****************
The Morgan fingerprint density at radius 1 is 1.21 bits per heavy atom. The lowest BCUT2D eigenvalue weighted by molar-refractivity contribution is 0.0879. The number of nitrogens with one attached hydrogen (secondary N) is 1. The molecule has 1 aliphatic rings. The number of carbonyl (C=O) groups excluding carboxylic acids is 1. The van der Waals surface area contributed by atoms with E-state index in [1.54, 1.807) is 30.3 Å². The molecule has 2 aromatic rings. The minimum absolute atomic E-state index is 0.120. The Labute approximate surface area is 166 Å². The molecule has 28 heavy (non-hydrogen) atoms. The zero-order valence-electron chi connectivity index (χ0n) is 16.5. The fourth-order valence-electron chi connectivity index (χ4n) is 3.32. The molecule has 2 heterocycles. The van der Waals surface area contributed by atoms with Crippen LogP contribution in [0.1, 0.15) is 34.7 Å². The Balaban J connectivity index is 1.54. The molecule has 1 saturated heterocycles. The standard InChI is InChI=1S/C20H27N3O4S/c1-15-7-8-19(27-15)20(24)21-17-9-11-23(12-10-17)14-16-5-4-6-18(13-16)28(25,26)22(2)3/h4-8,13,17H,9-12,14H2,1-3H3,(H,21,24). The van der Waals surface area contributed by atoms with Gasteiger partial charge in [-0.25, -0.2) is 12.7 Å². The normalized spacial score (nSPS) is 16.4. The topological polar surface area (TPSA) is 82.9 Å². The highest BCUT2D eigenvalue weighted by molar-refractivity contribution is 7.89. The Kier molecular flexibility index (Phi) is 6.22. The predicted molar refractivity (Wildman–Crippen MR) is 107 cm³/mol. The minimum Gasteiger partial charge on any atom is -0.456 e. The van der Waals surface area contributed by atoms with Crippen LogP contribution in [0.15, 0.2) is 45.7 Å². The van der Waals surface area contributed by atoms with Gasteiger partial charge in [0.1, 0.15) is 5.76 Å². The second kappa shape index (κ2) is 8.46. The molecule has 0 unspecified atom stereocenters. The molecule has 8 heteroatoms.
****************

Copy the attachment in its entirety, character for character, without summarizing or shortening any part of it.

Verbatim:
The Morgan fingerprint density at radius 1 is 1.21 bits per heavy atom. The lowest BCUT2D eigenvalue weighted by molar-refractivity contribution is 0.0879. The number of nitrogens with one attached hydrogen (secondary N) is 1. The molecule has 1 aliphatic rings. The number of carbonyl (C=O) groups excluding carboxylic acids is 1. The van der Waals surface area contributed by atoms with E-state index in [1.54, 1.807) is 30.3 Å². The molecule has 2 aromatic rings. The minimum absolute atomic E-state index is 0.120. The Labute approximate surface area is 166 Å². The molecule has 28 heavy (non-hydrogen) atoms. The zero-order valence-electron chi connectivity index (χ0n) is 16.5. The fourth-order valence-electron chi connectivity index (χ4n) is 3.32. The molecule has 2 heterocycles. The van der Waals surface area contributed by atoms with Crippen LogP contribution in [0.1, 0.15) is 34.7 Å². The Balaban J connectivity index is 1.54. The molecule has 1 saturated heterocycles. The standard InChI is InChI=1S/C20H27N3O4S/c1-15-7-8-19(27-15)20(24)21-17-9-11-23(12-10-17)14-16-5-4-6-18(13-16)28(25,26)22(2)3/h4-8,13,17H,9-12,14H2,1-3H3,(H,21,24). The van der Waals surface area contributed by atoms with Gasteiger partial charge in [-0.25, -0.2) is 12.7 Å². The normalized spacial score (nSPS) is 16.4. The topological polar surface area (TPSA) is 82.9 Å². The highest BCUT2D eigenvalue weighted by molar-refractivity contribution is 7.89. The Kier molecular flexibility index (Phi) is 6.22. The predicted molar refractivity (Wildman–Crippen MR) is 107 cm³/mol. The minimum Gasteiger partial charge on any atom is -0.456 e. The van der Waals surface area contributed by atoms with Crippen LogP contribution in [0.15, 0.2) is 45.7 Å². The van der Waals surface area contributed by atoms with Gasteiger partial charge in [0.1, 0.15) is 5.76 Å². The second kappa shape index (κ2) is 8.46. The molecule has 0 unspecified atom stereocenters. The molecule has 8 heteroatoms.